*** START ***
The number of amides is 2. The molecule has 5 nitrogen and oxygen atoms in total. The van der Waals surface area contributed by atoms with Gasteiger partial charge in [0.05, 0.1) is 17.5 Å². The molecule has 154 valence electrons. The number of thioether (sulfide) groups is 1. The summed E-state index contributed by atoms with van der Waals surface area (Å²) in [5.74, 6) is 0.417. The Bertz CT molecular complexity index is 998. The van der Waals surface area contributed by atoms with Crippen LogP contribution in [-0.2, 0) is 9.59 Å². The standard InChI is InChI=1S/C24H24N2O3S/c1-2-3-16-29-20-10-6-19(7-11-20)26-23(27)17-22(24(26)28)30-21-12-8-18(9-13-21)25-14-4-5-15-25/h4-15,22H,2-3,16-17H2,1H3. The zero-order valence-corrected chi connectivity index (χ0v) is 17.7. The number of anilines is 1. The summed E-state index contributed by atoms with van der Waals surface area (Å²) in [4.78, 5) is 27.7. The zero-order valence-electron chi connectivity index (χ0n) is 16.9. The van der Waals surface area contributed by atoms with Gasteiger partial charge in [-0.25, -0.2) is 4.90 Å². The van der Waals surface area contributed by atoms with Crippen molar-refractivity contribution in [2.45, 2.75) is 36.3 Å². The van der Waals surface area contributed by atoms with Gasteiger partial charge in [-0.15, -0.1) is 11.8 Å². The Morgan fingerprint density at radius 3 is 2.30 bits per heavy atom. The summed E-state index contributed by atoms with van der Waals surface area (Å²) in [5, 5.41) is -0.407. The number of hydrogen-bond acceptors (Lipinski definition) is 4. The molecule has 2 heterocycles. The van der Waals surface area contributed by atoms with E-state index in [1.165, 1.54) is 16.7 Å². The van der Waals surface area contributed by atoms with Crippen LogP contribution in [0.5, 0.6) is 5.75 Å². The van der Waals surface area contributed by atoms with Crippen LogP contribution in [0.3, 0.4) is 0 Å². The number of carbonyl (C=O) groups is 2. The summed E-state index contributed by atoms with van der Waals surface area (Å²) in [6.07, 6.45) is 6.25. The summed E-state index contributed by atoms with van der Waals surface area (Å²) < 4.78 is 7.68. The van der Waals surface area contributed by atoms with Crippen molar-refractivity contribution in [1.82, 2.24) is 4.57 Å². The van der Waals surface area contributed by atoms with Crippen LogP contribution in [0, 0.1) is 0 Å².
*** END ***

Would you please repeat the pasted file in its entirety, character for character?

The number of amides is 2. The molecule has 5 nitrogen and oxygen atoms in total. The van der Waals surface area contributed by atoms with Gasteiger partial charge in [0.05, 0.1) is 17.5 Å². The molecule has 154 valence electrons. The number of thioether (sulfide) groups is 1. The summed E-state index contributed by atoms with van der Waals surface area (Å²) in [5.74, 6) is 0.417. The Bertz CT molecular complexity index is 998. The van der Waals surface area contributed by atoms with Crippen LogP contribution in [-0.2, 0) is 9.59 Å². The standard InChI is InChI=1S/C24H24N2O3S/c1-2-3-16-29-20-10-6-19(7-11-20)26-23(27)17-22(24(26)28)30-21-12-8-18(9-13-21)25-14-4-5-15-25/h4-15,22H,2-3,16-17H2,1H3. The zero-order valence-corrected chi connectivity index (χ0v) is 17.7. The number of anilines is 1. The summed E-state index contributed by atoms with van der Waals surface area (Å²) in [4.78, 5) is 27.7. The zero-order valence-electron chi connectivity index (χ0n) is 16.9. The van der Waals surface area contributed by atoms with Gasteiger partial charge in [-0.25, -0.2) is 4.90 Å². The van der Waals surface area contributed by atoms with Crippen molar-refractivity contribution in [2.45, 2.75) is 36.3 Å². The van der Waals surface area contributed by atoms with Gasteiger partial charge in [-0.15, -0.1) is 11.8 Å². The Morgan fingerprint density at radius 3 is 2.30 bits per heavy atom. The summed E-state index contributed by atoms with van der Waals surface area (Å²) in [5, 5.41) is -0.407. The number of hydrogen-bond acceptors (Lipinski definition) is 4. The molecule has 2 heterocycles. The van der Waals surface area contributed by atoms with E-state index in [1.165, 1.54) is 16.7 Å². The van der Waals surface area contributed by atoms with Crippen LogP contribution in [0.5, 0.6) is 5.75 Å². The van der Waals surface area contributed by atoms with Crippen LogP contribution in [0.3, 0.4) is 0 Å². The number of carbonyl (C=O) groups is 2. The summed E-state index contributed by atoms with van der Waals surface area (Å²) in [6.07, 6.45) is 6.25. The summed E-state index contributed by atoms with van der Waals surface area (Å²) < 4.78 is 7.68. The van der Waals surface area contributed by atoms with Crippen molar-refractivity contribution in [1.82, 2.24) is 4.57 Å². The van der Waals surface area contributed by atoms with Crippen LogP contribution in [0, 0.1) is 0 Å².